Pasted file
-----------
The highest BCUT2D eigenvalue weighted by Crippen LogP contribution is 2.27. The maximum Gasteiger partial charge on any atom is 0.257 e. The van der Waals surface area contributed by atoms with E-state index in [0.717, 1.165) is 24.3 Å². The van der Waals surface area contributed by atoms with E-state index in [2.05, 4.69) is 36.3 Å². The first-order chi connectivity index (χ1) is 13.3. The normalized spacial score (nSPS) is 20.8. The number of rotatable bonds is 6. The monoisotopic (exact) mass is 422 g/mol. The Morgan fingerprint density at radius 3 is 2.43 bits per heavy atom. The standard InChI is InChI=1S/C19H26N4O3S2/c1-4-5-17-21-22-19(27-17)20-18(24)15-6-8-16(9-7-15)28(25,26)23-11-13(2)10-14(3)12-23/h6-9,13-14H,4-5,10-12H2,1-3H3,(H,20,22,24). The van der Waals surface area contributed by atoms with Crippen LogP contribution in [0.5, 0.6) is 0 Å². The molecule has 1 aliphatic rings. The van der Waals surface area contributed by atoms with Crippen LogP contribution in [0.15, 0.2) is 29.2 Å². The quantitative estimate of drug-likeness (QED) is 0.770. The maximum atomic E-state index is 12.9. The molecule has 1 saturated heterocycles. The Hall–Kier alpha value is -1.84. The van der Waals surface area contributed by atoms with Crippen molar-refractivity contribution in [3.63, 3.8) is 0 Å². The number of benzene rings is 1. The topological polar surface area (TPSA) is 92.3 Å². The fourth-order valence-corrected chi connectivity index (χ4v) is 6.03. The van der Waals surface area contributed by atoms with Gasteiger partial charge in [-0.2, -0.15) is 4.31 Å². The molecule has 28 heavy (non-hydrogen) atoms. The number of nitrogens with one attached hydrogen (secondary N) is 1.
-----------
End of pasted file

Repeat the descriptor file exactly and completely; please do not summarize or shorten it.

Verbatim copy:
The highest BCUT2D eigenvalue weighted by Crippen LogP contribution is 2.27. The maximum Gasteiger partial charge on any atom is 0.257 e. The van der Waals surface area contributed by atoms with E-state index in [0.717, 1.165) is 24.3 Å². The van der Waals surface area contributed by atoms with E-state index in [2.05, 4.69) is 36.3 Å². The first-order chi connectivity index (χ1) is 13.3. The normalized spacial score (nSPS) is 20.8. The number of rotatable bonds is 6. The monoisotopic (exact) mass is 422 g/mol. The Morgan fingerprint density at radius 3 is 2.43 bits per heavy atom. The standard InChI is InChI=1S/C19H26N4O3S2/c1-4-5-17-21-22-19(27-17)20-18(24)15-6-8-16(9-7-15)28(25,26)23-11-13(2)10-14(3)12-23/h6-9,13-14H,4-5,10-12H2,1-3H3,(H,20,22,24). The van der Waals surface area contributed by atoms with Crippen LogP contribution in [0.5, 0.6) is 0 Å². The molecule has 1 aliphatic rings. The van der Waals surface area contributed by atoms with Crippen LogP contribution in [0.15, 0.2) is 29.2 Å². The quantitative estimate of drug-likeness (QED) is 0.770. The maximum atomic E-state index is 12.9. The molecule has 1 saturated heterocycles. The Hall–Kier alpha value is -1.84. The van der Waals surface area contributed by atoms with Crippen molar-refractivity contribution in [3.63, 3.8) is 0 Å². The number of benzene rings is 1. The topological polar surface area (TPSA) is 92.3 Å². The fourth-order valence-corrected chi connectivity index (χ4v) is 6.03. The van der Waals surface area contributed by atoms with Gasteiger partial charge in [-0.2, -0.15) is 4.31 Å². The molecule has 28 heavy (non-hydrogen) atoms. The number of nitrogens with one attached hydrogen (secondary N) is 1.